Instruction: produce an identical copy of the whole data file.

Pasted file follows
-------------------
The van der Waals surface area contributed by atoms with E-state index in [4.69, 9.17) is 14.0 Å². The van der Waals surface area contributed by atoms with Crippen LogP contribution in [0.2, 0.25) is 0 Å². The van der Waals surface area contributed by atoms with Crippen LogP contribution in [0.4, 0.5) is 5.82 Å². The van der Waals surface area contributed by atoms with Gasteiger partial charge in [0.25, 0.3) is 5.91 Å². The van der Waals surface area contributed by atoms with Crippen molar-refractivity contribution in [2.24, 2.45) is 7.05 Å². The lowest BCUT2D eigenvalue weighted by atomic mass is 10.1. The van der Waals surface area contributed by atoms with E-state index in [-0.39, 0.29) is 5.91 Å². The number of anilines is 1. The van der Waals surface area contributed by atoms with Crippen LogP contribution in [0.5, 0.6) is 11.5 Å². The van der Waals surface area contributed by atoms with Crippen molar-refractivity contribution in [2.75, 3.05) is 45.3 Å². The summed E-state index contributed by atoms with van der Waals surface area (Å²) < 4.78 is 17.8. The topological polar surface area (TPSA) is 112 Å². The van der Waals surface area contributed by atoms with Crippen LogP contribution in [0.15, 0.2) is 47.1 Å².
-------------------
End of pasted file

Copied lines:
The van der Waals surface area contributed by atoms with E-state index in [4.69, 9.17) is 14.0 Å². The van der Waals surface area contributed by atoms with Crippen LogP contribution in [0.2, 0.25) is 0 Å². The van der Waals surface area contributed by atoms with Crippen LogP contribution in [0.4, 0.5) is 5.82 Å². The van der Waals surface area contributed by atoms with Gasteiger partial charge in [0.25, 0.3) is 5.91 Å². The van der Waals surface area contributed by atoms with Crippen molar-refractivity contribution in [2.24, 2.45) is 7.05 Å². The lowest BCUT2D eigenvalue weighted by atomic mass is 10.1. The van der Waals surface area contributed by atoms with E-state index in [-0.39, 0.29) is 5.91 Å². The number of anilines is 1. The van der Waals surface area contributed by atoms with Crippen LogP contribution in [0.5, 0.6) is 11.5 Å². The van der Waals surface area contributed by atoms with Crippen molar-refractivity contribution in [2.75, 3.05) is 45.3 Å². The summed E-state index contributed by atoms with van der Waals surface area (Å²) < 4.78 is 17.8. The topological polar surface area (TPSA) is 112 Å². The van der Waals surface area contributed by atoms with Crippen LogP contribution in [0.15, 0.2) is 47.1 Å².